Building the Brooklyn Bridge was hard enough. Rebuilding it out of typefaces has taken Cameron Moll, a designer and lecturer, an insane amount of dedication, meticulousness, and know-how. His typographically re-imagining of the storied New York landmark is the latest in a series of projects rendering world monuments in letters. Before the bridge, he tackled the Coliseum in Rome. “I did the first one, the Salt Lake Temple in Utah, basically as a challenge to see if I could convert something into type,” he told me in an email.
Moll is a digital expert who works with the latest image-making computer software—he uses Adobe Illustrator for these projects—but that doesn’t make the intricate workmanship much easier. “Some characters can be copied and pasted from previously completed sections, but probably 70 to 80 percent of the characters you see in the artwork are positioned, sized, and rotated one by one," he said. "It's extremely tedious, and I can do only about an hour at a time. My eyes literally go bonkers if I stretch it out any longer.”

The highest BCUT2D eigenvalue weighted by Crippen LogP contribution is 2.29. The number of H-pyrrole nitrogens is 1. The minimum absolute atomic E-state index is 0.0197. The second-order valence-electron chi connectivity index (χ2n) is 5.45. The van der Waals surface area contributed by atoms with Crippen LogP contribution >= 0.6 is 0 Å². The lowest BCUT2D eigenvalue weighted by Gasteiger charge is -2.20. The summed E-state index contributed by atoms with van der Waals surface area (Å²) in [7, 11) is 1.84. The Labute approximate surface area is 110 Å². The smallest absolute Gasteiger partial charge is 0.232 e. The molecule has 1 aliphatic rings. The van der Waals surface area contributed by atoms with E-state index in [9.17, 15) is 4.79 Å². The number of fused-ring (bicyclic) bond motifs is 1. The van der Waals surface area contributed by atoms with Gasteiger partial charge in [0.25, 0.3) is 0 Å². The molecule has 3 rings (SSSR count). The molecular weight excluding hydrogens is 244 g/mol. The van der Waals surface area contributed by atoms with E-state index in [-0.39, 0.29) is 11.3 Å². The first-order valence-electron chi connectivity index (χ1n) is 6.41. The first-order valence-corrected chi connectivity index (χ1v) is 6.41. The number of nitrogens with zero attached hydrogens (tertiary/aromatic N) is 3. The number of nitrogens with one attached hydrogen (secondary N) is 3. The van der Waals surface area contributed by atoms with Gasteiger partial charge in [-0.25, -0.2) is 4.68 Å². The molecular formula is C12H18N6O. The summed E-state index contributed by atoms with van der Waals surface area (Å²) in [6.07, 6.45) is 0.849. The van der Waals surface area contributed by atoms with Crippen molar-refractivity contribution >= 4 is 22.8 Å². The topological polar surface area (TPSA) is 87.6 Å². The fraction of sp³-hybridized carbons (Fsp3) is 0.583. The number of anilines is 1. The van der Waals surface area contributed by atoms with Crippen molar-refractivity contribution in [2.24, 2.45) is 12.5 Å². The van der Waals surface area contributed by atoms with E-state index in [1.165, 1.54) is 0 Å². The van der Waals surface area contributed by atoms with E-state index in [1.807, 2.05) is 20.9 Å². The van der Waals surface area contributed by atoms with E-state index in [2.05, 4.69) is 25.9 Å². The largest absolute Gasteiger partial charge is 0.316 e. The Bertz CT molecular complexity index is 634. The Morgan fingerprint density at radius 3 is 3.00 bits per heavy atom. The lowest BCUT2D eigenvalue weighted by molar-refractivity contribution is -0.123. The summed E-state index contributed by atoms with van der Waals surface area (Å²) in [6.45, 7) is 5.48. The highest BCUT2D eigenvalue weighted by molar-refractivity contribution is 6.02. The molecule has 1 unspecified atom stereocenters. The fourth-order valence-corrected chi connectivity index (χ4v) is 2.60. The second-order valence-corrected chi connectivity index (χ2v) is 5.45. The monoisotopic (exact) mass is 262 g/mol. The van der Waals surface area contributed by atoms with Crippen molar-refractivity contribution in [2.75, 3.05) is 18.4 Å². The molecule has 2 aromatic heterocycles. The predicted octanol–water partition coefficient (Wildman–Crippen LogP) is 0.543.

At the end of every design session, Moll prints out his work to ensure its accuracy. “When the artwork hangs on someone's wall, it needs to looks great up close,” he wrote, “but it also has to look like the building or structure from far away. Printing allows me to inspect close-up details, as well as stand back and assess the piece from a distance.”
Moll works with digitized fonts that are historically related to the periods of the structures. For the Brooklyn Bridge he used a Font Bureau typeface called Antique Condensed that's extremely close to a specimen of type from when the bridge was completed in 1883. For his rendering of the Coliseum, in addition to Frederic Goudy's version of the classic Trajan, Moll digitized several glyphs based on the work of Italian calligrapher M. Giovambattista Palatino, which are used throughout the artwork.